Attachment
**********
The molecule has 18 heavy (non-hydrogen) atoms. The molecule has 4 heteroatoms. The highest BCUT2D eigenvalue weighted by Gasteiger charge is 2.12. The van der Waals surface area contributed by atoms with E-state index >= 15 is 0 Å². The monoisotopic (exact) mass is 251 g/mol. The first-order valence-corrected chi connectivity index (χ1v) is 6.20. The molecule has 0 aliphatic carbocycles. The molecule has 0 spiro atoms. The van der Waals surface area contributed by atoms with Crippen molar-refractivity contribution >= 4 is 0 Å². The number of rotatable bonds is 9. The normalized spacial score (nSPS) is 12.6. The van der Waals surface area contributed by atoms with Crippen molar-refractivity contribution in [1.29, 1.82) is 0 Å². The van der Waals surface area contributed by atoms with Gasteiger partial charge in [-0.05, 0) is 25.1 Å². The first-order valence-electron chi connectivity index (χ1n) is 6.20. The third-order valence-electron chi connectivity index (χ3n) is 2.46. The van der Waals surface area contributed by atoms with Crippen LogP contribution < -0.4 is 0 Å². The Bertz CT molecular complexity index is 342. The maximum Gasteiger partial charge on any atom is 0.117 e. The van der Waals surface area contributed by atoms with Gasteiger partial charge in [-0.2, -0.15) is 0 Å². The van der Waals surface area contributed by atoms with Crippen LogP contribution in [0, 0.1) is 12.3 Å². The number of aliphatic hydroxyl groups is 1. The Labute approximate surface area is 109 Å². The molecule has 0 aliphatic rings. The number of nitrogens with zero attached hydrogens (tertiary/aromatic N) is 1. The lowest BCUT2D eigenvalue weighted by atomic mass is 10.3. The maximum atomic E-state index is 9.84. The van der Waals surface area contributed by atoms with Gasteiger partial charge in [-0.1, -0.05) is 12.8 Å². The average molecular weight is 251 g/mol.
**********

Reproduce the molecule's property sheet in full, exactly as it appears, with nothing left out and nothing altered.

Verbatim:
The molecule has 18 heavy (non-hydrogen) atoms. The molecule has 4 heteroatoms. The highest BCUT2D eigenvalue weighted by Gasteiger charge is 2.12. The van der Waals surface area contributed by atoms with E-state index >= 15 is 0 Å². The monoisotopic (exact) mass is 251 g/mol. The first-order valence-corrected chi connectivity index (χ1v) is 6.20. The molecule has 0 aliphatic carbocycles. The molecule has 0 spiro atoms. The van der Waals surface area contributed by atoms with Crippen molar-refractivity contribution >= 4 is 0 Å². The number of rotatable bonds is 9. The normalized spacial score (nSPS) is 12.6. The van der Waals surface area contributed by atoms with Crippen molar-refractivity contribution in [1.29, 1.82) is 0 Å². The van der Waals surface area contributed by atoms with Gasteiger partial charge in [-0.05, 0) is 25.1 Å². The first-order valence-electron chi connectivity index (χ1n) is 6.20. The third-order valence-electron chi connectivity index (χ3n) is 2.46. The van der Waals surface area contributed by atoms with Crippen LogP contribution < -0.4 is 0 Å². The Bertz CT molecular complexity index is 342. The maximum Gasteiger partial charge on any atom is 0.117 e. The van der Waals surface area contributed by atoms with Gasteiger partial charge in [-0.2, -0.15) is 0 Å². The van der Waals surface area contributed by atoms with Crippen LogP contribution in [0, 0.1) is 12.3 Å². The number of aliphatic hydroxyl groups is 1. The Labute approximate surface area is 109 Å². The molecule has 0 aliphatic rings. The number of nitrogens with zero attached hydrogens (tertiary/aromatic N) is 1. The lowest BCUT2D eigenvalue weighted by atomic mass is 10.3. The maximum atomic E-state index is 9.84. The van der Waals surface area contributed by atoms with Gasteiger partial charge in [-0.1, -0.05) is 12.8 Å². The average molecular weight is 251 g/mol.